When it comes to school textbooks, where Texas goes, other states follow — which is why the state’s decision to employ science textbook evaluators who have made a career out of bringing creationism to science classrooms in Texas and beyond has larger implications.
John Timmer of Ars Technica reports that the current battle over Texas science textbooks goes back to 2009, when after a fierce debate a new set of standards were created that included criticisms of such commonly accepted science ideas as bioevolution and the origin of the universe. The school board also hired two outside consultants to assess the quality of the textbooks members were considering for use in class, and rather than hiring experts in education or science, they selected two individuals closely affiliated with the Discovery Institute, an organization dedicated to bringing the teaching of intelligent design – a less theistic approach to creationism – in the guise of science.
After the reviews of the textbooks were submitted to the board, the Texas Freedom Network, a non-profit which lobbies for separation of church and state in Texas schools, requested the final report via the Public Information Act and published the whole thing on their website.
In the evaluation of one textbook, a reviewer openly advocated for introducing religion into the science classroom. “I understand the National Academy of Science’s strong support of the theory of evolution. At the same time, this is a theory. As an educator, parent, and grandparent, I feel very firmly that ‘creation science’ based on biblical principles should be incorporated into every biology book that is considered for adoption. Students should have the opportunity to use their critical thinking skills to weigh the evidence between evolution and ‘creation science.'”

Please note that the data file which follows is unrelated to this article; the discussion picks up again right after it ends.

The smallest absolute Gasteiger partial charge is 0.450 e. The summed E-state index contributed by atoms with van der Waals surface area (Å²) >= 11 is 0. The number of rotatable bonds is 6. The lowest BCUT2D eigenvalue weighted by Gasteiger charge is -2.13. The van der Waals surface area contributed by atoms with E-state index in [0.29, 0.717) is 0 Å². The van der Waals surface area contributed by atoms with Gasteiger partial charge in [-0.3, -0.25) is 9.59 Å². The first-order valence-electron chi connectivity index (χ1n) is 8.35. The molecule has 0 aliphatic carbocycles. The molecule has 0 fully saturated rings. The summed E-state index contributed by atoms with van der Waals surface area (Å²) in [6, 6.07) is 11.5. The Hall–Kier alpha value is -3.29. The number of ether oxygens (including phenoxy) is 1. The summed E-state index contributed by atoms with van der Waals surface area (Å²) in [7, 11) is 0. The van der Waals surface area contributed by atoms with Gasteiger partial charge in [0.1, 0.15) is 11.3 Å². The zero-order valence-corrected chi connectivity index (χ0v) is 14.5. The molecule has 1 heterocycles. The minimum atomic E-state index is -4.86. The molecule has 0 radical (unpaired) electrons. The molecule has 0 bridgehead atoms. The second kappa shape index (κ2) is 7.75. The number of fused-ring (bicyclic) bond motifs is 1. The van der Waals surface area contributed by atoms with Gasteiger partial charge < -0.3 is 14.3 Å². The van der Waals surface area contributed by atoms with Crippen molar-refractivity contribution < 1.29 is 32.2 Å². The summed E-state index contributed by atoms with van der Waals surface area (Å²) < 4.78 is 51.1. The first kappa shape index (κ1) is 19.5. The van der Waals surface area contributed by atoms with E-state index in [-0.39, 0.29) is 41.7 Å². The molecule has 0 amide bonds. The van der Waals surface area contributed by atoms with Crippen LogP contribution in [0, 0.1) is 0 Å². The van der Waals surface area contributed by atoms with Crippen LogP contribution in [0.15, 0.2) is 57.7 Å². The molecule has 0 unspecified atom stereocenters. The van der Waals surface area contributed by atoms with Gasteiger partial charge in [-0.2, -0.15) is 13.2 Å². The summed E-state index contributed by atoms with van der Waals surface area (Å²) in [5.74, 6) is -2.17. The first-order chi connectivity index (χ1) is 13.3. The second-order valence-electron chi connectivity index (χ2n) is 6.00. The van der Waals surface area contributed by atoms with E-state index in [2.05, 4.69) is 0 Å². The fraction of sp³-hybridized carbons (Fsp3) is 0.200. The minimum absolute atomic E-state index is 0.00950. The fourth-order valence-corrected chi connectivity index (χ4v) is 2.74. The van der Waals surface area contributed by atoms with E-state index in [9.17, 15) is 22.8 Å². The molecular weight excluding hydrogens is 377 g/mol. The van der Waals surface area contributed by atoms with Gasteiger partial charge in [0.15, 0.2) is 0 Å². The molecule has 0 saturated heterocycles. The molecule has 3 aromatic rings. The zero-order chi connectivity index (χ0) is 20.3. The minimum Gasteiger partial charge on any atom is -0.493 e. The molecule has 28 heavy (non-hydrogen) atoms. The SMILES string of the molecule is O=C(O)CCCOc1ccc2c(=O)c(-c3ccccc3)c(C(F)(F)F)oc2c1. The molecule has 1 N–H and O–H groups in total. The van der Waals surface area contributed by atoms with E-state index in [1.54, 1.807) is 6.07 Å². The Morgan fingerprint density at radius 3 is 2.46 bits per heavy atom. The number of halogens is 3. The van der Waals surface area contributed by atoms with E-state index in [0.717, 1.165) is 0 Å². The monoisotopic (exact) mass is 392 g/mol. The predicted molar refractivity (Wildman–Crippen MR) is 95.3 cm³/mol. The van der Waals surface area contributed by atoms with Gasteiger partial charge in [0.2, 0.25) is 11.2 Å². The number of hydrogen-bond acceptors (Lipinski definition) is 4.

A push for creationism was also made in subtler terms. For instance, one reviewer suggests, “The fossil record can be interpreted in other ways than evolutionary with equal justification. Text should ask students to analyze and compare alternative theories.” The “alternative theories” were left unstated.
Timmer points out that the reviewers made a number of biology mistakes such as discounting the standard definition of evolution as change over time as well as dismissing genetic drift as one of the mechanisms for such change.
Either way, as Timmer points out, even if Texas board members are unlikely to attempt to insert the teaching of intelligent design into the curriculum — after being slapped down by federal courts after their last attempt to do so — they could still use the review process as a tool to cast doubt on scientific concepts that the science community considers proven and mainstream.